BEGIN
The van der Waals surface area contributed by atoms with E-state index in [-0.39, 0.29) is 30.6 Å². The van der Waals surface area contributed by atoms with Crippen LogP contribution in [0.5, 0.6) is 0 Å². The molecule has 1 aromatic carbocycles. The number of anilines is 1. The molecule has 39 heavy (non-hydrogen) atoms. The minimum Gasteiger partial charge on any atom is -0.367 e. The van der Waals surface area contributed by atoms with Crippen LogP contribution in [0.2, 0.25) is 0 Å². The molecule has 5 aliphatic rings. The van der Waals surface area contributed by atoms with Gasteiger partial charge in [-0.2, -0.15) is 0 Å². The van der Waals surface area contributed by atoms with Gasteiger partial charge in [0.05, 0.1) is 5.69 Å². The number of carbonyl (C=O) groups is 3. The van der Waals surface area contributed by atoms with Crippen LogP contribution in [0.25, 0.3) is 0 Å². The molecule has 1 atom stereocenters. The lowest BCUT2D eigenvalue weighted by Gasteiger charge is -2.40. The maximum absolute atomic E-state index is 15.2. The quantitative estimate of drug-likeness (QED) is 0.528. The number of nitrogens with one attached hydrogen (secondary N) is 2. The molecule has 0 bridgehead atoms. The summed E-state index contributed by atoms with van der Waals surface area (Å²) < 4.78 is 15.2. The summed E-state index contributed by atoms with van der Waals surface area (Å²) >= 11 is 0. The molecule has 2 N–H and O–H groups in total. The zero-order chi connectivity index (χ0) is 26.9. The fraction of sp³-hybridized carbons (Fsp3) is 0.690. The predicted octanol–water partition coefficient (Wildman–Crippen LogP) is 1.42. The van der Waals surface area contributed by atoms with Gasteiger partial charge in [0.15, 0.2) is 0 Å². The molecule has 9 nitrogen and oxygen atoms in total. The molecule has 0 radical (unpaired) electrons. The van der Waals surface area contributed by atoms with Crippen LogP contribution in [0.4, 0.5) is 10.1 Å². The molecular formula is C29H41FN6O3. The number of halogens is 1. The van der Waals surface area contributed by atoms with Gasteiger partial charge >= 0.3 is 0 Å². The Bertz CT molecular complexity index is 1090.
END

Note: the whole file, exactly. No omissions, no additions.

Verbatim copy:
The van der Waals surface area contributed by atoms with E-state index in [-0.39, 0.29) is 30.6 Å². The van der Waals surface area contributed by atoms with Crippen LogP contribution in [0.5, 0.6) is 0 Å². The molecule has 1 aromatic carbocycles. The number of anilines is 1. The molecule has 39 heavy (non-hydrogen) atoms. The minimum Gasteiger partial charge on any atom is -0.367 e. The van der Waals surface area contributed by atoms with Crippen LogP contribution in [0.2, 0.25) is 0 Å². The molecule has 5 aliphatic rings. The van der Waals surface area contributed by atoms with Gasteiger partial charge in [-0.2, -0.15) is 0 Å². The van der Waals surface area contributed by atoms with Gasteiger partial charge in [0.05, 0.1) is 5.69 Å². The number of carbonyl (C=O) groups is 3. The van der Waals surface area contributed by atoms with Crippen LogP contribution in [0.25, 0.3) is 0 Å². The molecule has 1 atom stereocenters. The lowest BCUT2D eigenvalue weighted by Gasteiger charge is -2.40. The maximum absolute atomic E-state index is 15.2. The quantitative estimate of drug-likeness (QED) is 0.528. The number of nitrogens with one attached hydrogen (secondary N) is 2. The molecule has 0 bridgehead atoms. The summed E-state index contributed by atoms with van der Waals surface area (Å²) < 4.78 is 15.2. The summed E-state index contributed by atoms with van der Waals surface area (Å²) >= 11 is 0. The molecule has 2 N–H and O–H groups in total. The zero-order chi connectivity index (χ0) is 26.9. The fraction of sp³-hybridized carbons (Fsp3) is 0.690. The predicted octanol–water partition coefficient (Wildman–Crippen LogP) is 1.42. The van der Waals surface area contributed by atoms with Gasteiger partial charge in [0.15, 0.2) is 0 Å². The molecule has 9 nitrogen and oxygen atoms in total. The molecule has 0 radical (unpaired) electrons. The van der Waals surface area contributed by atoms with Crippen LogP contribution in [0.4, 0.5) is 10.1 Å². The molecular formula is C29H41FN6O3. The number of halogens is 1. The van der Waals surface area contributed by atoms with Gasteiger partial charge >= 0.3 is 0 Å². The Bertz CT molecular complexity index is 1090.